Hogarth Flyover

The Hogarth Flyover is more than just a bridge carrying traffic — it's a metaphor for the whole of British transport planning in the late 20th century.

It was constructed in the early 1970s as a temporary solution to the traffic problems at the Hogarth Roundabout, which was due to be rebuilt in the near future as part of the Ringway plans. It was quickly put together with a cheap steel frame and was designed to last no more than a few years.

As you've probably guessed by now, that temporary flyover is still there. It's been in situ for more than 30 years and there's no intention to replace it. In fact, since these pictures were taken, it's undergone a major refurbishment project, with a largely new deck, surface and parapets, ensuring its survival and confirming that it's now a permanent fixture. It's make-do-and-mend on an epic scale.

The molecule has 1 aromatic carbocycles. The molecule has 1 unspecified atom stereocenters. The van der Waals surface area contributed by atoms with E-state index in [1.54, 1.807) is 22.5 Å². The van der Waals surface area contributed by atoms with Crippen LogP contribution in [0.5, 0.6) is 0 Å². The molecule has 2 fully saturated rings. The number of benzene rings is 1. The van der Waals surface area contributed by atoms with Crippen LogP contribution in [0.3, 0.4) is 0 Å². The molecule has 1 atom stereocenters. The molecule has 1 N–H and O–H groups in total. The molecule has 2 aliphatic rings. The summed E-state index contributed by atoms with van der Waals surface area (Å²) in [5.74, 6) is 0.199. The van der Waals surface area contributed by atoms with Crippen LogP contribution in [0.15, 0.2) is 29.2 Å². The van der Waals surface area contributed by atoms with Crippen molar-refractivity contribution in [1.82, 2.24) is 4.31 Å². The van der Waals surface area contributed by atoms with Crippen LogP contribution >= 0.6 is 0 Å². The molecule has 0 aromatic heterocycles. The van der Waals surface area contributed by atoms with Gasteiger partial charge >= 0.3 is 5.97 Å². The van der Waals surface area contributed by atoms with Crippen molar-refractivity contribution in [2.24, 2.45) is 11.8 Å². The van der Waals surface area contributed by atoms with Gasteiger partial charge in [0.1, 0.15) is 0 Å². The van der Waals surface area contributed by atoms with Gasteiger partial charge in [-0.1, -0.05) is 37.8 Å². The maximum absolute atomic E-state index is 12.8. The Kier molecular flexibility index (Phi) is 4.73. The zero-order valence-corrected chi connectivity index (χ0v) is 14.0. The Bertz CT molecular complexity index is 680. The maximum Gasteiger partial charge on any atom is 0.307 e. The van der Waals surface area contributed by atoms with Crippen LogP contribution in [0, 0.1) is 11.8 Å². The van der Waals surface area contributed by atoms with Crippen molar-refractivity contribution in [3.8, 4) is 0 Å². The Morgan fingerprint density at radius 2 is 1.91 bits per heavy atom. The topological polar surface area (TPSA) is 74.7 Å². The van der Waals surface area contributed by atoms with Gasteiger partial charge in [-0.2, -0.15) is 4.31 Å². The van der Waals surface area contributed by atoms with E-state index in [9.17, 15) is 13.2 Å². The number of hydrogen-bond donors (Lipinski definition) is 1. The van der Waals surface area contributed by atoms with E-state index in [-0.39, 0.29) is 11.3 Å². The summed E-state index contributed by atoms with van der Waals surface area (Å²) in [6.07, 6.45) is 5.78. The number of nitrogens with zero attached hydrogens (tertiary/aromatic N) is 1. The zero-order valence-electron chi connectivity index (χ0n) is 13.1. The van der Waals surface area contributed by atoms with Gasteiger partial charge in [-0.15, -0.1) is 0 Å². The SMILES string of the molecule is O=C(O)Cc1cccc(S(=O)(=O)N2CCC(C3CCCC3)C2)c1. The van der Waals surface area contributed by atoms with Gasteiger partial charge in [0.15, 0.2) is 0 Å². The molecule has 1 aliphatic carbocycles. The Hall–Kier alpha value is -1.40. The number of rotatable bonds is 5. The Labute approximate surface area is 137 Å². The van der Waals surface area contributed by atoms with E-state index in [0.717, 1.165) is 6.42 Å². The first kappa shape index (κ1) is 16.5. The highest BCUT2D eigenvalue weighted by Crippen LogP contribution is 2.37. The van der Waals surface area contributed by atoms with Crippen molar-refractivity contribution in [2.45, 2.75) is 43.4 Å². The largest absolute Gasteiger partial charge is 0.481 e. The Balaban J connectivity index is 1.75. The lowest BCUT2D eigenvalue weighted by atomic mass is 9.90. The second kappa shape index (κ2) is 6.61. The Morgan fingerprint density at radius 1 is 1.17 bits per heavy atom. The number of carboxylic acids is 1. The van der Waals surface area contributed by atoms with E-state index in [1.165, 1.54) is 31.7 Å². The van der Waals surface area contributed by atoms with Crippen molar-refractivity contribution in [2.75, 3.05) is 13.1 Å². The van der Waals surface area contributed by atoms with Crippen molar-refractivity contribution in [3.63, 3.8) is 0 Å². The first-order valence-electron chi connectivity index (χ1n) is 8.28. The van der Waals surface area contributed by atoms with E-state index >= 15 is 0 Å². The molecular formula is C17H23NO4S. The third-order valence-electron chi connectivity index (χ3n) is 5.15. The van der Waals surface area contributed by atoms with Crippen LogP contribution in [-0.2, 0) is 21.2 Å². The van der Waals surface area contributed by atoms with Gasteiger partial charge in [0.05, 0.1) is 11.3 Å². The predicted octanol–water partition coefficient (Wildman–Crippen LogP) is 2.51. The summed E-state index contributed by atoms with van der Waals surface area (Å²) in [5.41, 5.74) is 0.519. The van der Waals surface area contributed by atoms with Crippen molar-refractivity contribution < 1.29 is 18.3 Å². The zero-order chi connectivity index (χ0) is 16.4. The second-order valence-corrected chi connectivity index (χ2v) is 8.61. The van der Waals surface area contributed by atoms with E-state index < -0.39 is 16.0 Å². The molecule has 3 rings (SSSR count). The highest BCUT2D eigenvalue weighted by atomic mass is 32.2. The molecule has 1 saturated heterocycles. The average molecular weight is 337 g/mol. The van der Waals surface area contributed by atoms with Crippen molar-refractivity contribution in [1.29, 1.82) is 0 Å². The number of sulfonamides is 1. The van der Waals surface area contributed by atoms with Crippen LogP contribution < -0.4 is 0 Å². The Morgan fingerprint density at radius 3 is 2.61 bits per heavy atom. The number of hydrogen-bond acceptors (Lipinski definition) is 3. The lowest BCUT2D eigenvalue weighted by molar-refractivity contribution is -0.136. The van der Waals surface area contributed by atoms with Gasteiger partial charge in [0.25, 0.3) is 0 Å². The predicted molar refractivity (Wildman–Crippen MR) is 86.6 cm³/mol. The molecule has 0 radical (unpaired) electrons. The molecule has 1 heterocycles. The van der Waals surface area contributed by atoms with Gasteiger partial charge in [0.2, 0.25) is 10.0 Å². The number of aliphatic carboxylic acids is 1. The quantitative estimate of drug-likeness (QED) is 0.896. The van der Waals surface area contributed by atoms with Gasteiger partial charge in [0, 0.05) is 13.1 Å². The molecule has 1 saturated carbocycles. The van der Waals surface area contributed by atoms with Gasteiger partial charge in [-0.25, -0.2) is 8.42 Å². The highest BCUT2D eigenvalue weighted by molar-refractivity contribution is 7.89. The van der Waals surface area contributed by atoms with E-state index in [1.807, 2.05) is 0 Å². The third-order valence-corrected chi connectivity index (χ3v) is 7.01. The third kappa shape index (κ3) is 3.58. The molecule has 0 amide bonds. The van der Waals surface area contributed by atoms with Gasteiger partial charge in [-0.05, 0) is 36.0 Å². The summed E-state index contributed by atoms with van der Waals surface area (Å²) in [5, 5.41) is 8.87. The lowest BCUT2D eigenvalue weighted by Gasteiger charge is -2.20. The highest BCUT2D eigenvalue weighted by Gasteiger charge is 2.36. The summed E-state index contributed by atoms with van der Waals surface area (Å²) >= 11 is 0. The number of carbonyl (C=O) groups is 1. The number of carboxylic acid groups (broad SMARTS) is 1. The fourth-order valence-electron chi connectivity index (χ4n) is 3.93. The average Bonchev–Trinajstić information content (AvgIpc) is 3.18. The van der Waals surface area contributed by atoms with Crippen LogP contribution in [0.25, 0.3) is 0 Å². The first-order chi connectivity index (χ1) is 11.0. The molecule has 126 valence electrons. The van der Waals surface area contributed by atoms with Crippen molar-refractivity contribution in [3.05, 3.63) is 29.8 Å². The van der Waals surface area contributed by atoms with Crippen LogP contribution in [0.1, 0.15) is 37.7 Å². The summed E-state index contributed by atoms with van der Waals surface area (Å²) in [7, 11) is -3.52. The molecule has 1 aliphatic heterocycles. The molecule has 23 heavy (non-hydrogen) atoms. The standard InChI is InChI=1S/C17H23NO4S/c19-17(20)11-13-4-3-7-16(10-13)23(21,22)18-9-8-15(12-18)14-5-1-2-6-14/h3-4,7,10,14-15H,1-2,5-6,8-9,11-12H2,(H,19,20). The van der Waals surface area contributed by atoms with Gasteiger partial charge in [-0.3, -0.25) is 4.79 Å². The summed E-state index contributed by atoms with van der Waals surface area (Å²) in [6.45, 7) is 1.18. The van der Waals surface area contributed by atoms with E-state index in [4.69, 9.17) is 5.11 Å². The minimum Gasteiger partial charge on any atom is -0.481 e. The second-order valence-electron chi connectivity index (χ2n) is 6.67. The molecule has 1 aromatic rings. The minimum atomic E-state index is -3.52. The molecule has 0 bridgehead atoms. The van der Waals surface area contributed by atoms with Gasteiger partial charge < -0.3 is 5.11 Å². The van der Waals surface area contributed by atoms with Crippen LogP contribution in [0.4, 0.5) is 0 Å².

A plan of the Hogarth Roundabout and Flyover. Click to enlarge
A plan of the Hogarth Roundabout and Flyover. Click to enlarge
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About this page

Published3 February 2007

Last updated19 September 2019